Meanwhile, the Chindits themselves were involved in rather more pressing causes. Calvert had moved down to Mawlu to establish his block. But the Japanese were already there and he immediately become embroiled in a small action - there were no more than a hundred or so on each side - that would become the high water mark of Wingate’s rejuvenation of the British infantry in Burma.

Calvert had taken with him some Gurkhas and his battalion of South Staffords. The Staffords were part of Wingate’s inheritance from 70th Division. In theory they were a regular battalion - the same newly arrived unit which had done so badly in Tiberias in 1938 when the Arab raiders came in. Since then they had seen action in the western desert, notably at the siege of Tobruk and a lot of its old sweats were dead or in prison camps or had been rotated home.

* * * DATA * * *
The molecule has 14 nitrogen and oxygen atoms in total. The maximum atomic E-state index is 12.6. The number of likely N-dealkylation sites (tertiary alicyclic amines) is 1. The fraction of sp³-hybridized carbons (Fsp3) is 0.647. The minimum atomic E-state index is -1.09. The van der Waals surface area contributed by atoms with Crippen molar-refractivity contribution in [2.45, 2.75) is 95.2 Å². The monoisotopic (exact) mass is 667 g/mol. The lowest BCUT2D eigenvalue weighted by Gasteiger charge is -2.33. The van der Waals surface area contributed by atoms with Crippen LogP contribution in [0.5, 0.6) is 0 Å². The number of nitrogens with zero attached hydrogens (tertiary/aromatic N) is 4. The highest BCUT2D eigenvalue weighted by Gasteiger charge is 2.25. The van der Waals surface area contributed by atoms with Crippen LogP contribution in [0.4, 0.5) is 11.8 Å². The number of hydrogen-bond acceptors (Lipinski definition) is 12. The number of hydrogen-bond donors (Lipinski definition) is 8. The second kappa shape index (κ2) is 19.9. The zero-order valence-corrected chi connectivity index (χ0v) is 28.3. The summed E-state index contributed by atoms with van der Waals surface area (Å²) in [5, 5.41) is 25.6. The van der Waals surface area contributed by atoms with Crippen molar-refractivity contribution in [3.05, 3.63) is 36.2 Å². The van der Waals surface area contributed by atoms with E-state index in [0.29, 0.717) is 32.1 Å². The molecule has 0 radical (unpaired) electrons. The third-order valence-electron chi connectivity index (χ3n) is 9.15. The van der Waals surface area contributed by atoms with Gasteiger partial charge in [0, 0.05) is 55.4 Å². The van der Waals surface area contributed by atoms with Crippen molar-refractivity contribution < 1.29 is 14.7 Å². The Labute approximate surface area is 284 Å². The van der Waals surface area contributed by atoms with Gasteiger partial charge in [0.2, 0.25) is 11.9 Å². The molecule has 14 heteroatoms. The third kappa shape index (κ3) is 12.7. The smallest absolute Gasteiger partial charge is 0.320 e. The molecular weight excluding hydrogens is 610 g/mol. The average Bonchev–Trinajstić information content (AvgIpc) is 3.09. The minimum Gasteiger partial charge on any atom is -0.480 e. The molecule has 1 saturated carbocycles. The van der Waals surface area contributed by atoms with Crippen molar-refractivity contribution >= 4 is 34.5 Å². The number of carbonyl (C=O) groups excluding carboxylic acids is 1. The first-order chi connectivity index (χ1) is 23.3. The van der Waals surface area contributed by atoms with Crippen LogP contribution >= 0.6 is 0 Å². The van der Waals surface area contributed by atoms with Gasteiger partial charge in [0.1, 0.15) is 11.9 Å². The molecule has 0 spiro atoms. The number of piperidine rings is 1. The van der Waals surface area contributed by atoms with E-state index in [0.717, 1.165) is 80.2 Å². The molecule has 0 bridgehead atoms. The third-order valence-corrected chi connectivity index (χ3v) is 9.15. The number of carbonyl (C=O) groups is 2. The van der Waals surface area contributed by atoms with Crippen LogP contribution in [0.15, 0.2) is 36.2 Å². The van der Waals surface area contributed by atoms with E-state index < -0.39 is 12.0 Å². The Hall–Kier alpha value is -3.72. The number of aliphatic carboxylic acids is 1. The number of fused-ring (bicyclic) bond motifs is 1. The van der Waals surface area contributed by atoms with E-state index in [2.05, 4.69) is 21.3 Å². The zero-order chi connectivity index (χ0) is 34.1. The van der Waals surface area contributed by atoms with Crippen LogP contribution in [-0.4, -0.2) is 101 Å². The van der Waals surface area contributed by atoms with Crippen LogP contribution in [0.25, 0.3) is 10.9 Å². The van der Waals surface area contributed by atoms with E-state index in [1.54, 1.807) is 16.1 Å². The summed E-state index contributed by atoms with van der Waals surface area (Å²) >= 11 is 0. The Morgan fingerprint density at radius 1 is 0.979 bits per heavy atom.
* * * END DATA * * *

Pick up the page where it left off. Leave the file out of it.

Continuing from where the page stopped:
Their replacements were often conscripts and their officers wartime volunteers with respectable peace time jobs to go back to. Men for instance like the lanky mortar platoon officer Lieutenant George Cairns, a scholarship boy from a Fulham grammar school who had landed a job with Banque Belge in the City of London. Cairns was newly married and in his early thirties, a bit long in the tooth for an an infantry subaltern. But he fitted in well with a regiment who knew their worth and were without pretension ; where the accents to be heard in its officers’ and sergeants’ messes were often indistinguishable.

Now some of the Staffords, Cairns among them, had got themselves in trouble. they have moved onto the railway line itself and were trying to dig in when the Japanese opened fire with machine guns and mortars from some nearby low hills. They were without proper cover and beginning to take casualties. Calvert, who had taken to wearing a flat service cap with his newly acquired brigadier’s red band around it, set off with his headquarters company to investigate, spoiling for a fight. “I was determined that we must win our first engagement.”